The opening track was unexpected, to say the least; Bearface, who sat casually atop a white horse, performed a soothing, soulful cover of James Taylor’s “You’ve Got A Friend.” His vocals were equal parts gritty and bright, the live band feeding a vibrant keyboard melody and a slow, groovy bassline. A four-piece female choir brought the whole cover to life, existing for a moment in the sunset’s glow over Malibu’s Shangri-La Studios.
Queue the setting change; enter Kevin Abstract. “Who let the dope boys out?” Abstract shouted over alarming, electronic sirens and heavy bass on “BUZZCUT.” Dom McLennon jumped in with an unreleased verse in place of Danny Brown’s original before Joba switched up the tone with the album’s first glimpse at his angelic, expansive tone, complemented by the unexpected feature of a saxophone.
“You can’t ignore the karma when there’s flames across your lawn,” McLennon rapped in a golden verse on “CHAIN ON,” which brought out rapper JPEGMAFIA. Lyrically, the track explored police violence and an ardent desire for unity throughout the past year; McLennon spat, “That’s them generations chargin’ the battery in my back/ See, I’m fueled by the culture, driven by my ancestors.”
SoGone SoFlexy joined the group on “WINDOWS,” a sinister, looming track filled to the brim with dense verses. Brockhampton capitalized on live tradition, cheering “Go Merlyn, Go Merlyn,” around the rapper’s lines, notably, “America, get my people fired, then get me shot for free.” Following Matt Champion’s entrance on the second verse, Joba’s lyrics were blatant and honest, a quality he bravely exhibits throughout the entire record. “Capitalistic, we plague our society, like COVID-19,” Joba spewed, “Government officials, don’t give a fuck about the children.”
The band took a few nostalgic trips through their archive during the show; a tape rewind effect introduced “Bleach,” as Bearface sang the refrain’s light “Oooh.” Spanish-style strings looped on “Boy Bye,” a goofy, lighthearted track off GINGER revolving around McLennon, Champion and Abstract. Joba and Merlyn Wood lingered on stage for the outro, as the duo shimmied and cooed, “I’m beautiful and bashful.”
“GUMMY” exuded moshpit energy, which the boys all brought to the stage. Outside of its high energy, the intense track featured Abstract and McLennon exploring critical territory. The squealing of a siren in the background added to the intensity of the performance without drowning out the lyricism.
The setting changed halfway through, as Joba led viewers outside to a live band. A voicemail recording faded into “The Light,” with a spooky guitar riff and a heavy bassline. In the first verse, Joba opened up about his father’s suicide, which influenced some of the heaviest themes throughout ROADRUNNER. “When I look at myself, I see a broken man/ Remnants of my pops, put the glock to his head,” Joba rapped over edgy, psychedelic guitar licks.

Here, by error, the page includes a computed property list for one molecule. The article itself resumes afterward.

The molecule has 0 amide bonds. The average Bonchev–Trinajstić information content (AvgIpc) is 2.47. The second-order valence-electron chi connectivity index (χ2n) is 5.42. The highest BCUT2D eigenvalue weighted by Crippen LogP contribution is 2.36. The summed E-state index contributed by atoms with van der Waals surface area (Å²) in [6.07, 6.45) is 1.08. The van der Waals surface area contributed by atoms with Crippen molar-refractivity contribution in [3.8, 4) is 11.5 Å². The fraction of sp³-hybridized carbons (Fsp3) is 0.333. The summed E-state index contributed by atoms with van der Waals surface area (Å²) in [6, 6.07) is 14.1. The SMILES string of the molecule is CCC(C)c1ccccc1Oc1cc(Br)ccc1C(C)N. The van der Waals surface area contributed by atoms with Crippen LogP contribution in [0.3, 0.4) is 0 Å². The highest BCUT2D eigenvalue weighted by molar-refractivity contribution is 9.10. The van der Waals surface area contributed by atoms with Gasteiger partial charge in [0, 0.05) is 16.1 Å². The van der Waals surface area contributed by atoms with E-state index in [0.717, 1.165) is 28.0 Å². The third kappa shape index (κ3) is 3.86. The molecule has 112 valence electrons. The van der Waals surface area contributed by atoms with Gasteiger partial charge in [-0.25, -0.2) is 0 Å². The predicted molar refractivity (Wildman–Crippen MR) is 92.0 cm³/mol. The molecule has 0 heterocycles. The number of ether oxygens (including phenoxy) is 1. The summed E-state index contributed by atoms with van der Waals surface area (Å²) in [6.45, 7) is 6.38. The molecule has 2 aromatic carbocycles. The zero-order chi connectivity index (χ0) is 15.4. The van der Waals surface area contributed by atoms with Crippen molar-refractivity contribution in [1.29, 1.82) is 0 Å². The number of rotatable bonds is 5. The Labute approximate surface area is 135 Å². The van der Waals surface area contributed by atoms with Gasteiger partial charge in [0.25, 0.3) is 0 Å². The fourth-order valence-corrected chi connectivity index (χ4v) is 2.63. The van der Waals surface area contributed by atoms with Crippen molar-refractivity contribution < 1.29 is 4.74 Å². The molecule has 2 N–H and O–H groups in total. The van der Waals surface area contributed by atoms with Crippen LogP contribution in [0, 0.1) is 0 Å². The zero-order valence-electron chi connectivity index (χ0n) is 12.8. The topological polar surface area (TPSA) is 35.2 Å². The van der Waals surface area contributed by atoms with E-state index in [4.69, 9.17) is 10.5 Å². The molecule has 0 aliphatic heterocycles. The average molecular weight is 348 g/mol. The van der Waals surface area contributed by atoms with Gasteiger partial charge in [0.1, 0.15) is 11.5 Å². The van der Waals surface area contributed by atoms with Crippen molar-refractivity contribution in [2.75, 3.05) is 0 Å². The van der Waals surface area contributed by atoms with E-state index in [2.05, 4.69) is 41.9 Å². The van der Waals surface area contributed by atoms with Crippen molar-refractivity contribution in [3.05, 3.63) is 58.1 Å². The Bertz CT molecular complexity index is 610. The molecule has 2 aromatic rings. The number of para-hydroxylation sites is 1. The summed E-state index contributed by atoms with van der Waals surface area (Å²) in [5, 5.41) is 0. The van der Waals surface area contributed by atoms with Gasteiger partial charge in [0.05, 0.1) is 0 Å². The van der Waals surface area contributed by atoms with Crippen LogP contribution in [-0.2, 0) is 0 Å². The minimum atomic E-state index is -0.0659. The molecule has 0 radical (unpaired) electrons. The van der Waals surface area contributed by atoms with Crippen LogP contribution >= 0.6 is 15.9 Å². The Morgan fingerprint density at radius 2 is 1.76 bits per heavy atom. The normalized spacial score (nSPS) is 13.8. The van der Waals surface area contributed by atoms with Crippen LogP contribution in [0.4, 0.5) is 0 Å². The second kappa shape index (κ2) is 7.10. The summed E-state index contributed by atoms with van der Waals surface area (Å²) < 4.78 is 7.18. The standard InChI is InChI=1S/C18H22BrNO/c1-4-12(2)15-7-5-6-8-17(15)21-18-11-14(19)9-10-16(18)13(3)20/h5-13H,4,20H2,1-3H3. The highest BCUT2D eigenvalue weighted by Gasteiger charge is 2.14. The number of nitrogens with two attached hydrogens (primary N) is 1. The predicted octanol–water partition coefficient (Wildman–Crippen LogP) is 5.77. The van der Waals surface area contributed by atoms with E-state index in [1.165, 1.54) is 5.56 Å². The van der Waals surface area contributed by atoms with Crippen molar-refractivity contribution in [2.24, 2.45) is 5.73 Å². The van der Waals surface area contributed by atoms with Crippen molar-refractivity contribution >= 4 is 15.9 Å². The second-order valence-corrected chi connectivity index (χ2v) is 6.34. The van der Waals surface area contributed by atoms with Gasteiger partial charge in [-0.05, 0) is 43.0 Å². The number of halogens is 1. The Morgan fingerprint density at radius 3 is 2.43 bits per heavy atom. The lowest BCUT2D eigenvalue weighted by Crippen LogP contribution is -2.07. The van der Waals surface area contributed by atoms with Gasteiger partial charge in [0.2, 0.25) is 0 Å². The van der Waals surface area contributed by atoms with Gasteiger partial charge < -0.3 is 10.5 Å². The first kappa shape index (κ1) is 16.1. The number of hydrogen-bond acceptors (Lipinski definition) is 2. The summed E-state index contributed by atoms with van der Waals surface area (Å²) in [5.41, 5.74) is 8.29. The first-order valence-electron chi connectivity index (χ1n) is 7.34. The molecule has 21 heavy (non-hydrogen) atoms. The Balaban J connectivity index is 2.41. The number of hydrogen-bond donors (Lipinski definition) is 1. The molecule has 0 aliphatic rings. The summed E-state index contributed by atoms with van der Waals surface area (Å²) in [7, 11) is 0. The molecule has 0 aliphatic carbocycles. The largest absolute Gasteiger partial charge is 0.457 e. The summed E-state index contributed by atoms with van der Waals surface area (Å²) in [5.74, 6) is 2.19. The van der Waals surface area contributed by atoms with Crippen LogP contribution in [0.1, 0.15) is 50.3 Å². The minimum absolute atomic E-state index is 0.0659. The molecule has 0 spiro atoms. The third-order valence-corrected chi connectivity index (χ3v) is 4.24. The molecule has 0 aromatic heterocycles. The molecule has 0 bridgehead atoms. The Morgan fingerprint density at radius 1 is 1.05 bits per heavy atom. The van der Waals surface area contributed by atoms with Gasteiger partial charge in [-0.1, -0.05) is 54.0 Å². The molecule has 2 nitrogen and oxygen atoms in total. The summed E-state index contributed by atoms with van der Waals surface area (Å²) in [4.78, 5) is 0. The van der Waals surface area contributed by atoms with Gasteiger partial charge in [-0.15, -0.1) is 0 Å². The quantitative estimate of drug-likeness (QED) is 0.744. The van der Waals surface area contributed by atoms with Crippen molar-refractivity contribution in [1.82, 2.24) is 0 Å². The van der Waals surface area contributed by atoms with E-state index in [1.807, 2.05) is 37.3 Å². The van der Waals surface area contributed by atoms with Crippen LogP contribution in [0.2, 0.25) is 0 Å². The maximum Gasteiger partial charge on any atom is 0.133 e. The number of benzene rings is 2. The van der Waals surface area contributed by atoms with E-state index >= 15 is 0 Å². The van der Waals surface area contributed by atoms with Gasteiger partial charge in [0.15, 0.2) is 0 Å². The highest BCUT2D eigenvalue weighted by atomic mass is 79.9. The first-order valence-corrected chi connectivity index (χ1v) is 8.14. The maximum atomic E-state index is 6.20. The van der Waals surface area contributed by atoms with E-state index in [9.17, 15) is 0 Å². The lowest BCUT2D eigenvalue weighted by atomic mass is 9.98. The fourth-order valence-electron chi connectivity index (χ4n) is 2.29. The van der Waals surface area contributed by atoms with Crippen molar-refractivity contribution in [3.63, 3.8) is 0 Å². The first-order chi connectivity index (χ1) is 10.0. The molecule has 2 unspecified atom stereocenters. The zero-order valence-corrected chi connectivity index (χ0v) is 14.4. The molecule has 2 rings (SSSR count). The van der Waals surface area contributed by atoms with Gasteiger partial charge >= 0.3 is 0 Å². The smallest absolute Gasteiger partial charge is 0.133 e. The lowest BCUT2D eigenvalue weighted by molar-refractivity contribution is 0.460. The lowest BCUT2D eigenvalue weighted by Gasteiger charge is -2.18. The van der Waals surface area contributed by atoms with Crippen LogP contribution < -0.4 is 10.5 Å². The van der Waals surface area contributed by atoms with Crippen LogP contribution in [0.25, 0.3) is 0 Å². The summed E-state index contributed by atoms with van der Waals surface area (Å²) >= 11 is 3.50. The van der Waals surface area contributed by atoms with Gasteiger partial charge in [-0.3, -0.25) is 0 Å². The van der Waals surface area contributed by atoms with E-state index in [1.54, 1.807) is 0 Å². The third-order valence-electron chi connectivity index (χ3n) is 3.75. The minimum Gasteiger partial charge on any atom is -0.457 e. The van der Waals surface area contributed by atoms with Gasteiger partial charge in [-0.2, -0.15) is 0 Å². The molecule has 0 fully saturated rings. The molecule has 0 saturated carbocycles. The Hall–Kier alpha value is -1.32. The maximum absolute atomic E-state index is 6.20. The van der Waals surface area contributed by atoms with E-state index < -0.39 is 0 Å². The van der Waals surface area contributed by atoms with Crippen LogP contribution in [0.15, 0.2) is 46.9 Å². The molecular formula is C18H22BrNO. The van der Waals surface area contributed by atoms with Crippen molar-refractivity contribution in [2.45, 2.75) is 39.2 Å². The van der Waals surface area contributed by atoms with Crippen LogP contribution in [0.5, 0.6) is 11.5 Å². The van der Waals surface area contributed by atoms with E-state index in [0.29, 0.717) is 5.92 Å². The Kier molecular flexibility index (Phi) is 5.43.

Tortured and melancholic in tone, Joba’s intro melody for the unreleased Abstract track “Texas Watchin’ Me” is sobering. Abstract rapped about family lineage and getting out of Texas alive, howling, “I’m just a man/ I’m just a man/ I’m just a man” repeatedly through the refrain. Joba, Abstract and Champion come together for the outro as the sensual bassline faded, singing, “I will make it home okay” in harmony.
Jazzy keys and a punching bass loop leave room for the trio to freestyle along to a smokey instrumental rendition of “CHAIN ON,” before the guys moved back to the studio stage. With varying camera angles showing each guy strewn across shifting rooms, it felt like a house party—a hazy, intimate house party where the guys take turns harmonizing on their sweetest track, “SUGAR.”
Jabari Manwa took on a more prominent role for the first time, stepping outside of the mixing booth to sing the intro and refrain for “COUNT ON ME.” The bright track was a shed of light against a heavier set list, with a fuzzy reverb and playful whistling throughout. Shockingly, it took Brockhampton until this year to come out with a song titled “SEX”—with Champion and Abstract’s verses carrying the weight of the exploitation.
They met back in the studio on “WHEN I BALL” before making their way to a space-shuttle-like room for the explosive “DON’T SHOOT UP THE PARTY,” the most infectious party track off the new record. Finally, Abstract and Joba sat down together for the final track, “THE LIGHT PT. II,” which shed a spotlight on each of the artists’ personal struggles.
Abstract traversed the space of racial prejudice (“Only take the Jeep if my boyfriend is drivin’/ Plus he got the kinda skin that make the police like him”) and his relationship with his religious mother (“But I hate that she got me in this box, expectin’ me to see the light”), before bowing his head for Joba’s verse. Raw and painful, Joba spoke directly to his father, ending on a reassuring note as he softly spoke, “It’s safe to say I’ll find a way out the darkness/ The way you left ‘Ma hits me the hardest.” He seemed to direct his message to the audience as the song came to a close, repeating, “The light is worth the wait, I promise.”
ROADRUNNER: NEW LIGHT, NEW MACHINE is Brockhampton coming full-circle—both musically and emotionally. Truthfully, the group doesn’t have much to reinvent; they’ve built upon a distinct, personal sound throughout their career as a team, carrying new experiences and poetry into each endeavor and utilizing music as an introspective lens—whether it’s their penultimate or the first in an oncoming era.